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FCL willing to resume bargaining when Unifor follows the law

By Daniel Jungwirth

January 29, 2020

Federated Co-operatives Limited (FCL) CEO Scott Banda, Vice-President of Human Resources Heather Ryan and Vice-President of Strategy Pam Skotnitsky  met with Unifor National President Jerry Dias and other Unifor representatives Monday Jan. 27, 2020, to discuss the labour disruption at the Co-op Refinery Complex (CRC).

The meeting, held at Unifor’s request, was an opportunity to have an open discussion and listen to Unifor’s perspective to see if there were grounds to resume bargaining. To be clear, this was not a formal bargaining session.

FCL received a counter-proposal from Unifor this morning, the first it has issued since they declared an impasse on Sept. 26, 2019. We’ll review the proposal, however, Unifor continues to block all vehicles from entering or exiting our property despite a court injunction order.

“We stated clearly our willingness to engage in meaningful conversations at the bargaining table, but  reiterated our position that the rule of law must be followed. This is defined by two Saskatchewan Court of Queen’s Bench orders and a subsequent ruling by Justice Keene that Unifor is in contempt of those orders,” said Heather Ryan, Vice-President  of Human Resources.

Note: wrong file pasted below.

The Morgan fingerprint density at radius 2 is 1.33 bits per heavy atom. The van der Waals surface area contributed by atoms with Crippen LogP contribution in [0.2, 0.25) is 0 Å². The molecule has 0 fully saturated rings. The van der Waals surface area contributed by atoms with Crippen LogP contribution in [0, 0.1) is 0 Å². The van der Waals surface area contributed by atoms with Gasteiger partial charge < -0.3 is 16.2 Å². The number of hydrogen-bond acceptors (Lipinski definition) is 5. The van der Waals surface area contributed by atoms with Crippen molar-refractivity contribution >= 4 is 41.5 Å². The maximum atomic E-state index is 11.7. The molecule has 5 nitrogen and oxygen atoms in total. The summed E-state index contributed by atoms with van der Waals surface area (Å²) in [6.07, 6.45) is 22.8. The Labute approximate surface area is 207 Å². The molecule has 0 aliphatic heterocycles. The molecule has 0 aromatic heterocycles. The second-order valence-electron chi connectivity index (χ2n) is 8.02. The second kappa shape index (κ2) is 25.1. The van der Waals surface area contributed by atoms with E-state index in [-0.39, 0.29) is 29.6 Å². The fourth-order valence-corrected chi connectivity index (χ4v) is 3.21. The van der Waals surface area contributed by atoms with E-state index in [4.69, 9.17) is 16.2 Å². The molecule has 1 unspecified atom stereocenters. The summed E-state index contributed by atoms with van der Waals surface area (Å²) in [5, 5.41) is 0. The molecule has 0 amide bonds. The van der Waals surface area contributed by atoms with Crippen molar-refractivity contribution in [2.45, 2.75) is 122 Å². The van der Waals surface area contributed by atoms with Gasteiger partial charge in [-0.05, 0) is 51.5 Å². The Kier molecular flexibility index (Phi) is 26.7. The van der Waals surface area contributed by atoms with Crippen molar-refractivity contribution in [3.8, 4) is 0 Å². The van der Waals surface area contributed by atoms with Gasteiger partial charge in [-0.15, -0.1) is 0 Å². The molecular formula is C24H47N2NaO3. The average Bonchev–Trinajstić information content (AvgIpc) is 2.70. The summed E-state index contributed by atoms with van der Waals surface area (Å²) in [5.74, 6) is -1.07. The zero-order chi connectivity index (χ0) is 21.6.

“Unifor has ignored an interim court injunction order, a final court injunction order and a contempt of court ruling. We agree with Justice Keene’s ruling, which found Unifor ‘intentionally and deliberately disobeyed the order.’”

Justice Keene acknowledged the intent of the original orders were “intended to bring some level of stability to a tense labour dispute.” However, Unifor has continued to escalate their illegal tactics, which certainly doesn’t provide the environment for productive bargaining.

Unifor reinforced their barricades Tuesday evening with hundreds of wood pallets. The illegal barricades have been increasing in size since they were first put in place on Jan. 20. Not only that, but they erected a barricade around our fuel terminal in Carseland, Alta., on Jan. 25.

“To be clear, this is not peaceful, lawful picketing. This is Unifor using aggressive and illegal blockades and ignoring court injunction orders,” said Ryan. “If they were to follow the law and these rulings, we’d be back at the bargaining table within hours.”

More information on the labour disruption is available at refineryfacts.ca